Budget week is all about government officials and lobby groups trying to get their policy kites to fly. This time round, we have had hints of mortgage market reforms and a windfall tax on energy companies. As the big day nears, plenty more kites will take to the skies, only to fall to earth when the Chancellor makes his speech.
But one crucial area yet to come to the fore is pensions and retirement saving. This is probably because ministers think the issue is "done". The three reports from the Pensions Commission, authored by Lord Tur-ner, and the Pensions Act helped settle how the government is going to pay for a population living longer – around 90 years on average. The answer? We all have to work into our late sixties before getting a state pension.
A more urgent issue was the collapsing private-sector workplace pensions system, and in particular final salary schemes. A combination of measures such as the pensions protection fund, the outlawing of firms winding up schemes that were in deficit, and a lightening of the administrative load on employers means we are seeing a relatively orderly switchover from final salary to money purchase pensions in the private sector. This will have to be repeated in the public sector. It's hardly a dream scenario but a few years ago it looked as if it would be much worse.
But where there has been little action – apart from the impending and frankly inadequate personal accounts system – is how to boost the retirement savings of the millions who do not have gold-plated public-sector pensions or huge equity in their homes to fall back on.
On page 18, Kate Hughes explains the plight of the "sandwich generation", those people who have children later in life and as a result have to cope with financing them just as they enter the home stretch to retirement, while also having to find care costs for their own parents. The stark truth is that unless something is done fast, people retiring in future will be worse off than their parents.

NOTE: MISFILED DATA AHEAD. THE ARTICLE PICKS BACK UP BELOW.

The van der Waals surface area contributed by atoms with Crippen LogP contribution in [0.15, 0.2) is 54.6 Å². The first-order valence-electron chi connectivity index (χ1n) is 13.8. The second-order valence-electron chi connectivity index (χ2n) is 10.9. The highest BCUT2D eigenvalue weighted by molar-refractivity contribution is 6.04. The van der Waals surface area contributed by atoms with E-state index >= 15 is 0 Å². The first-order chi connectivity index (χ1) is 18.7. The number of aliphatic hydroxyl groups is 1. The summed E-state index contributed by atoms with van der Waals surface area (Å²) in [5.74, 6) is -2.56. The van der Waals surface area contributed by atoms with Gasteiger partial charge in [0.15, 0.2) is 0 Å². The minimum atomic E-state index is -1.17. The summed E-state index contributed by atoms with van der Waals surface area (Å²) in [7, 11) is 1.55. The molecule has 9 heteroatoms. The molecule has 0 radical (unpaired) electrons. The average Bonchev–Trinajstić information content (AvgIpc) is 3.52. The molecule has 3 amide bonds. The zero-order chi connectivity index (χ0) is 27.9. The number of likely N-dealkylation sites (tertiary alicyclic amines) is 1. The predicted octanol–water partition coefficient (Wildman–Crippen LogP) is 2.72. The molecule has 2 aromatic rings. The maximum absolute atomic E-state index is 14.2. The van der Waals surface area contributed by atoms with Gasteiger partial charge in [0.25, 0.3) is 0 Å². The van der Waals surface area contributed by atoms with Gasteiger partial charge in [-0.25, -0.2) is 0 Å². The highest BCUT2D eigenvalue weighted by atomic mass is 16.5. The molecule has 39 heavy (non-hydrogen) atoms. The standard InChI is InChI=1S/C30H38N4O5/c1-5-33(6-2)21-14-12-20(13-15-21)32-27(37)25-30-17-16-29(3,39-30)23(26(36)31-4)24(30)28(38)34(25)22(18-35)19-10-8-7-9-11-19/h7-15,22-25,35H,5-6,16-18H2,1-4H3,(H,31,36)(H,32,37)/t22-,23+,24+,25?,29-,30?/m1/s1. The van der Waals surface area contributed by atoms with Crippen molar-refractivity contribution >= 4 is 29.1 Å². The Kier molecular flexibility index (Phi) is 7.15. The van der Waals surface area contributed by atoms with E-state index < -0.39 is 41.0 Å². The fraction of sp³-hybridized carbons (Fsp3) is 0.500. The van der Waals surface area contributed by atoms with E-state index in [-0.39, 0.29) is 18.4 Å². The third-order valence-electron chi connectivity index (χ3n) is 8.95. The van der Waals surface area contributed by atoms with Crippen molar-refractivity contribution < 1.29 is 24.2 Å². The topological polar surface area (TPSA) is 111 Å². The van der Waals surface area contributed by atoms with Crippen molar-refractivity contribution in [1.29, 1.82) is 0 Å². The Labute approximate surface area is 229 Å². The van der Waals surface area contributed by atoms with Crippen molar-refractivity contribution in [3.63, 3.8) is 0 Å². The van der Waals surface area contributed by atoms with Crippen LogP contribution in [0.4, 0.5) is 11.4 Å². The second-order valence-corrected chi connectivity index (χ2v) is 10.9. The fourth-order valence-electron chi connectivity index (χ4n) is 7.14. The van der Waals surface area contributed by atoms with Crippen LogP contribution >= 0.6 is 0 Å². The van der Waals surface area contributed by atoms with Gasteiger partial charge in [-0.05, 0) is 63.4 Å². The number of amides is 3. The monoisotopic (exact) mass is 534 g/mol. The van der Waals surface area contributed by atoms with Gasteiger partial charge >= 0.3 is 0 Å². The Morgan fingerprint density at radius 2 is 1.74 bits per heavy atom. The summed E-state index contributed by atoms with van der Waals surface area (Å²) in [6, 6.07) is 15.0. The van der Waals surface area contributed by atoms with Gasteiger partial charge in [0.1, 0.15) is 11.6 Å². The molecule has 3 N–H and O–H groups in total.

This is where I'd like to fly my own Budget kite. It's not a cure-all but could help rescue some of the sandwich generation from their financial pickle. At present, more than half of the money paid in pension contributions tax relief goes to a small number of higher-rate taxpayers. But the people who really need this money are those on low and middle incomes. However, in April, the 2p cut in basic-rate income tax, announced last year, will see their pension relief actually fall. If we had a flat rate of tax relief – with the break for high earners falling but going up for basic-rate taxpayers – those on lower incomes would get far more bang for their buck.
In response, the Government says higher-rate relief helps persuade senior managers of the benefits of pensions for themselves and their staff. In other words, derail the managers' gravy train and they will kill off workplace schemes. This is a limp excuse and because of it, my kite won't fly. I'm afraid, the pensions job is a long, long way from being done.Reuse content